The Battle for Protection: Trump vs. Student Loan Forgiveness Programs

With the Covid-19 pandemic still at the front of everyone’s mind – and with parents and students alike trying to plan for an uncertain fall semester – it can be hard to step back and take a bigger picture look at how Washington is managing the future of student loan debt and forgiveness.

 

Here’s where the situation currently stands when it comes to the Trump Administration and its stance on student loan forgiveness when it comes to “borrower defense to repayment.”

 

The original “gainful employment rule”

In the 2010’s, there was increasing pressure put on government and the for-profit university industry to better care for student loan borrowers, many of whom graduated with overwhelming amounts of debt.

 

That debt became a particular problem for borrowers who weren’t able to find employment after graduation. It was also an issue for the borrowers who were in the middle of getting their education when an institution closed.

 

The Obama administration finalized a rule in 2014 to tackle these issues. The law that was passed then required that most for-profit programs and certificate programs at nonprofit or public institutions (programs that are shorter than a typical Associates or Bachelors degree) had to help students find “gainful employment in a recognized occupation” in order to receive federal student aid.

 

That’s a mouthful, but some of the most important intentions of the rule were:

  • Once employed, the estimated annual loan payment of the typical graduate wouldn’t exceed 8 percent of earnings, or 20 percent of their discretionary income
  • Schools would have to provide a higher level of transparency about their graduates’ employment rates, salaries, and debt burden after school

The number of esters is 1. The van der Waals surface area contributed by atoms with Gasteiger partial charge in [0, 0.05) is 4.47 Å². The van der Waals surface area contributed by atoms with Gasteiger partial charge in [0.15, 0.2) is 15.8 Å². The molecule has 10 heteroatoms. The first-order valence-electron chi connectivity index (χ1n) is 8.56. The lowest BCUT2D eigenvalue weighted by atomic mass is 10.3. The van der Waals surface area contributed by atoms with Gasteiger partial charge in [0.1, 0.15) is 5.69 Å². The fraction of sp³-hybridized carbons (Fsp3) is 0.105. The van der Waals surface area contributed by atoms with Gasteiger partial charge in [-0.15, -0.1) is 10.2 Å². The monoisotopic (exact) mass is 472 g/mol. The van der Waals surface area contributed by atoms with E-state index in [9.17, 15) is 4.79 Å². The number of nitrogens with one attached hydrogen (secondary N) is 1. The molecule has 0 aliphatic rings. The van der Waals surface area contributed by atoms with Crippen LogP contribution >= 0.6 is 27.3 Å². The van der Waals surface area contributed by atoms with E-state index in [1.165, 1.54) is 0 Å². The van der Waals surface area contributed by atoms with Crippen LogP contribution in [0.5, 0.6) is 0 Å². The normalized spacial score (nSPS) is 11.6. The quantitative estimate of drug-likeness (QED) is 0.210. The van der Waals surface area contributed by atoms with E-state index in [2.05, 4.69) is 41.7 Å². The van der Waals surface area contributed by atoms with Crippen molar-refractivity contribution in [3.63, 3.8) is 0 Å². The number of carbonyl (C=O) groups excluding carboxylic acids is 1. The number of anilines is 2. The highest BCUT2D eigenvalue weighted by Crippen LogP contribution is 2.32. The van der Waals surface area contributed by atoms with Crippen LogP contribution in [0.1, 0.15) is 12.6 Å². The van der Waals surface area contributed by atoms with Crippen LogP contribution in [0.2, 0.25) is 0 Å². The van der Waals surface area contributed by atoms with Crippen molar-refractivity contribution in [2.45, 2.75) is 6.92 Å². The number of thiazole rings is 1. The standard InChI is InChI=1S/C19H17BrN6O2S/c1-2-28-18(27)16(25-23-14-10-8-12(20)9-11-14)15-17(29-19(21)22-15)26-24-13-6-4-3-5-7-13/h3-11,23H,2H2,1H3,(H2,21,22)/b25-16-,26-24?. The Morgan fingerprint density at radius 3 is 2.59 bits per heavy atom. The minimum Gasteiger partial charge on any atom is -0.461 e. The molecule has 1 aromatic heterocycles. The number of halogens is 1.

• Improved outcomes for students especially at for profit institutions, and programs intended for career-specific training

 

One way the rule would enforce these changes was the plan to forgive federal student loans for students who had attended a school that employed illegal or otherwise deceptive practices in order to get students to attend – and thus take out large amounts of debt.

 

The regulations went into effect on July 1st, 2015.

 

The impacts of the “gainful employment rule”

As the law went into effect, the Obama Administration cited statistics to support their decision. At the time, they estimated that:

  • Around 1,400 programs would not meet the new standards.
  • Around 99 percent of these programs were at for profit higher education institutions
  • Over 800,000 students would be impacted by the changes
  • On average, a two year for profit institution would cost around 4 times as much as a community college
  • Students at for-profit colleges encompass about 11 percent of the total higher education population – but 44 percent of federal student loan defaults

 

On the other side of the equation, many education institutions would be impacted by the rule – especially many for-profit schools who depended on federal student aid for much of their revenue. Leaders at such institutions pushed back against the rules, like then president of ITT Technical Institute Gene Feichtner who referred to “unjust assaults.”

 

Such for-profit institutions had previously benefitted from Bush-era regulations, and enrollment at places like the University of Phoenix, Corinthian, and others had seen their share of the total undergraduate population increase from 4.6 percent in 2000 to 10.3 percent in 2012.

 

Opponents of the rule also say that the loan forgiveness program places an unfair burden on taxpayers in the event that an institution goes out of business – the money to forgive the loans has to come from somewhere.

 

The new administration and Betsy DeVos

In 2016, a new round of rules was announced to further protect student borrowers as the Obama Administration wrapped up its time in office – but they would be short-lived.

 

Much of the Trump Administrations’ initial actions once taking office involved repealing Obama-era rules, and this was no exception.